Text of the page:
# distance-speed problem

• May 15th 2008, 04:08 AM
zp3929
distance-speed problem
Water in the murray flows at 4km/hr. If a boat takes 3 hours to complete 32km round trip (16 km downstream and 16km back upstream), what is the boat's relative speed to the water?
so far i have found that when going upstream, the equation is (x + 4) and when going dfownstream the equation is (x-4) x being the speed of the boat. and the boats speed is 32/3
but i am unsure how to turn this into an algebratic equation.

Zac
• May 15th 2008, 05:07 AM
Soroban
Hello, Zac!

You know: . $\text{Distance} \:=\:\text{Speed} \times \text{Time} \quad\Rightarrow\quad T \:=\:\frac{D}{S}$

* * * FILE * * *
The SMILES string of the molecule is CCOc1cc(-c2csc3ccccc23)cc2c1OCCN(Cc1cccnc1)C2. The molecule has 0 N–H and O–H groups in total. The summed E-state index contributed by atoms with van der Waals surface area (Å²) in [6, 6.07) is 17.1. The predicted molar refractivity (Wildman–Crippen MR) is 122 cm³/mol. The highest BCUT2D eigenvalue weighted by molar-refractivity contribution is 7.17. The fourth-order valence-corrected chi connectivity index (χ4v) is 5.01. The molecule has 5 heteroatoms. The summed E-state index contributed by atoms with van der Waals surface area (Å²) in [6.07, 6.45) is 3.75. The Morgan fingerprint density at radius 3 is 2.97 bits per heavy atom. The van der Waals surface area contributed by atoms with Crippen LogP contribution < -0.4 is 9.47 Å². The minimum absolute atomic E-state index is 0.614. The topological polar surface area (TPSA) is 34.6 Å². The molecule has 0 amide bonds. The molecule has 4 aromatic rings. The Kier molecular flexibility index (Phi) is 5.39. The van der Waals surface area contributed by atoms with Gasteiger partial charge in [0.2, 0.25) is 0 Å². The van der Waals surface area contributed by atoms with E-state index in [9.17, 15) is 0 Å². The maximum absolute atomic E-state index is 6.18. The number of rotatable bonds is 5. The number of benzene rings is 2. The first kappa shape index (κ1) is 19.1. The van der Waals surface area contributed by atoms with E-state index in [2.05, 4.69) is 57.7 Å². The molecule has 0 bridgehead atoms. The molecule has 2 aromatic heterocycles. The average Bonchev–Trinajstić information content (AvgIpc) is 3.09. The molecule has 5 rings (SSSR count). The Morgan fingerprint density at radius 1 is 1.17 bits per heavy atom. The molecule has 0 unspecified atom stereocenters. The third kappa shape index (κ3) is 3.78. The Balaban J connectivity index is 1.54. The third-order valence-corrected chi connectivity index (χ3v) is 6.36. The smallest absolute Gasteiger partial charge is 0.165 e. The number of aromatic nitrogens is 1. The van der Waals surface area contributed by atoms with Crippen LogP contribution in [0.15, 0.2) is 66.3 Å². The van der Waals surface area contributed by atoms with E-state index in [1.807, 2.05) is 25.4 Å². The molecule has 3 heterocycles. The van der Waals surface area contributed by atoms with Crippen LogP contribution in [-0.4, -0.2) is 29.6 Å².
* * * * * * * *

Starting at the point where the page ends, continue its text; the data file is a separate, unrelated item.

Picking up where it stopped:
Quote:

Water in the murray flows at 4 km/hr.
If a boat takes 3 hours to complete 32 km round trip,
what is the boat's relative speed to the water?

so far i have found that when going upstream, the equation is (x + 4)
and when going downstream the equation is (x - 4) . . . . These are reversed

Let $x$ = boat's speed.

Going upstream, its speed is smaller: . $x-4$
Going downstream, its speed is greater: . $x + 4$

It went upstream $16$ km at $x-4$ km/hr.
. . This took: . $\frac{16}{x-4}$ hours.

It went downstream $16$ km at $x+4$ km/hr.
. . This took: . $\frac{16}{x+4}$ hours.

The total trip took 3 hours: . $\frac{16}{x-4} + \frac{16}{x+4} \:=\:3\quad\hdots There!$